Architectural Research Slide Collection, Phase 1 Digitization

Material Description

Although the core of this collection concentrates on buildings in the Chesapeake region, the scope is broad-ranging, from New England southward to South Carolina and Georgia. As such, it provides an unequalled photographic record of the architecture of the eastern United States, including many of the nation’s oldest and most significant buildings. The images are of high technical quality and include decorative details and structural features as well as more general views of dwellings, slave quarters, agricultural structures, churches, commercial and public buildings. The metadata will include the most current and thorough historical research, including the results of dendrochronological dating. This collection represents the contributions of a generation of scholars who helped redefine the scope and purpose of early American architectural history at the end of the 20th century. Building upon a tradition begun in the late 1920s, Williamsburg scholars conducted extensive fieldwork in Tidewater Virginia, Maryland, and the Carolinas, recording in drawings, black-and-white photographs, and by the late 1950s, color slides, thousands of sites from the colonial and early national periods. These scholars also extended their research to other regions in North America, the Caribbean, Great Britain, and Europe as specific projects warranted. Materials illustrating buildings outside North America will be digitized in a subsequent phase of the project.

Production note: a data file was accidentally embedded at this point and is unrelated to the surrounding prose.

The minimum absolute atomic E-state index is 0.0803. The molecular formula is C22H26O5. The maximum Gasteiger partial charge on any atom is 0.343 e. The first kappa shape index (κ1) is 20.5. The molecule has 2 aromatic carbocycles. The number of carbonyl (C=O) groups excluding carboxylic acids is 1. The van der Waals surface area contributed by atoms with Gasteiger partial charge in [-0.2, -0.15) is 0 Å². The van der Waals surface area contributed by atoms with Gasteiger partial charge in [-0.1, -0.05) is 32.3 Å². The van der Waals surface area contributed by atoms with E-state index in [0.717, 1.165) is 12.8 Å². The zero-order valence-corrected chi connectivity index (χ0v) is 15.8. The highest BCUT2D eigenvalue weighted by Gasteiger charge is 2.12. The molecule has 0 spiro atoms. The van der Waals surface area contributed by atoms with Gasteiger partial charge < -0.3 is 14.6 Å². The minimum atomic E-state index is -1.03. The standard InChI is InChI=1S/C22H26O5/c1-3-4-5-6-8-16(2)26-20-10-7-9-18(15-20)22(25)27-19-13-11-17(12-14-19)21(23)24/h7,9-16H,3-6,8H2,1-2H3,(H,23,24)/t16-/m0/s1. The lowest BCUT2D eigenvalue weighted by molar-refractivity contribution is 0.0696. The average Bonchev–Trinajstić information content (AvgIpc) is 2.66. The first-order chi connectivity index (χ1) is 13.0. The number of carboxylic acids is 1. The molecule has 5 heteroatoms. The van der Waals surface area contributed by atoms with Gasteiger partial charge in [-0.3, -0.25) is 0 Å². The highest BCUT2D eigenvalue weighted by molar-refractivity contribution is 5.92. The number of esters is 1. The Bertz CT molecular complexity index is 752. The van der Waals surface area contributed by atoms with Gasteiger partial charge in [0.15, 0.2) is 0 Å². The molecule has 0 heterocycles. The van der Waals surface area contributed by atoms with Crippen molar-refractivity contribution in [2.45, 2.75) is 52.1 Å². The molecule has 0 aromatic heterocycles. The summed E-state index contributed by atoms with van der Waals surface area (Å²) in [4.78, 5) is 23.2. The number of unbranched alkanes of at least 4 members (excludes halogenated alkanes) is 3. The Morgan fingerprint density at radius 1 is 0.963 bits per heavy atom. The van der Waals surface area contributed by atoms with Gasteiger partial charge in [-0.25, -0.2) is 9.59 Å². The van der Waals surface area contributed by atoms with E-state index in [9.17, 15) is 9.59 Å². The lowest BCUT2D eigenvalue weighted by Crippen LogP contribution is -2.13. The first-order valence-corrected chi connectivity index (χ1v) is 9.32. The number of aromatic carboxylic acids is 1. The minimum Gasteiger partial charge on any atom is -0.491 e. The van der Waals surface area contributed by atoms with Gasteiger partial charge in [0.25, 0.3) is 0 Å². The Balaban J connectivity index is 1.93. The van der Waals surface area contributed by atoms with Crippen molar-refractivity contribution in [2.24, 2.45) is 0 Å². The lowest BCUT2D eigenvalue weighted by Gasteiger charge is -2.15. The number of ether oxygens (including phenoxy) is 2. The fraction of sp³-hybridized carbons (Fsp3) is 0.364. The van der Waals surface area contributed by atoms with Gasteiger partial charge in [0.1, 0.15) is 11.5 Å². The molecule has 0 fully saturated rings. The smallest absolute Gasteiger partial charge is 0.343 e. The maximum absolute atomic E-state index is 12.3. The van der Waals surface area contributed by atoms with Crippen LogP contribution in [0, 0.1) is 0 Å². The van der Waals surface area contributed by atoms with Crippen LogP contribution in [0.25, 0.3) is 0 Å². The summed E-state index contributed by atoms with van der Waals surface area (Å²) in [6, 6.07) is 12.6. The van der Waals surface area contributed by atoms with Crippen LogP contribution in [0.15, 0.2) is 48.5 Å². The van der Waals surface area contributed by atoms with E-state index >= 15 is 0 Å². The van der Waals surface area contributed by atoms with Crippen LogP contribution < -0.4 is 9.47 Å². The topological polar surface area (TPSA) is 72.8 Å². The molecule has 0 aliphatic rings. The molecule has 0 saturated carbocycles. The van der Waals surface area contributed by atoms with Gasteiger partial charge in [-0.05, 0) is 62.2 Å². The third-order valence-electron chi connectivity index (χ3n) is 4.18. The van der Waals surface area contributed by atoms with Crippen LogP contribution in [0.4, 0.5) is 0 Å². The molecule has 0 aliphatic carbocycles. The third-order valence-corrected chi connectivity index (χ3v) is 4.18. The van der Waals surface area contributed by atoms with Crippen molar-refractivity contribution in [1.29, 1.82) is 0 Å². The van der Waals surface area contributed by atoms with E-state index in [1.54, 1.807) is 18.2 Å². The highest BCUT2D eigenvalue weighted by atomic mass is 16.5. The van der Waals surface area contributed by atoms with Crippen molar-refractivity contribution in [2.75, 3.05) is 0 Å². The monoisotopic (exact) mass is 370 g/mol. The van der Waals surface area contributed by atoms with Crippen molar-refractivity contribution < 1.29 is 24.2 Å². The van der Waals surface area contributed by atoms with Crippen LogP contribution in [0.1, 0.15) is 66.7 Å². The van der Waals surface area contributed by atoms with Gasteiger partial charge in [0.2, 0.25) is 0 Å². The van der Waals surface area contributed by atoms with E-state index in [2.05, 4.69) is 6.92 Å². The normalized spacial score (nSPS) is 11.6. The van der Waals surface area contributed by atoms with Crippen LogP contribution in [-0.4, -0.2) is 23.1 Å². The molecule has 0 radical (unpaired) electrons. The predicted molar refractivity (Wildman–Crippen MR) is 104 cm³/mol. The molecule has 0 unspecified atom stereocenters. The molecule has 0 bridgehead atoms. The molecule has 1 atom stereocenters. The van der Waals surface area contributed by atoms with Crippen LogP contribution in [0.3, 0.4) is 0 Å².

The Architectural Research Department of the Colonial Williamsburg Foundation will digitize its nationally significant collection of 50,000 slides and 200 4”x5” transparencies of American buildings, sites, and objects dating from the seventeenth through the mid-nineteenth century, all taken by staff members over a 45-year period between 1959 and 2004. Descriptive metadata for each image will be provided from state-of-the-art research and dating methods and will be made available through a Creative Commons Public Domain Declaration. Once prepared, these images, previously unavailable to the public, will be placed online in Shared Shelf Commons, the freely accessible digital image archive developed by Artstor, where they will be available to a wide range of users at full resolution and no cost. This project will make newly available the research of a generation of scholars who helped redefine the scope and purpose of architectural fieldwork.


Digitizing Hidden Collections

Amount Awarded


Year Added



Colonial Williamsburg Foundation


  • Dr. Jeffrey Klee (Colonial Williamsburg Foundation)

Date Range

1950 - 2003

Geographic Scope

Although the heart of the collection is the Chesapeake region, it includes early buildings throughout the east coast of the United States. The present project will digitize the images of American buildings. A second phase will catalog images of buildings outside North America, including many relevant to colonial-era architecture.


  • 50200 Photographs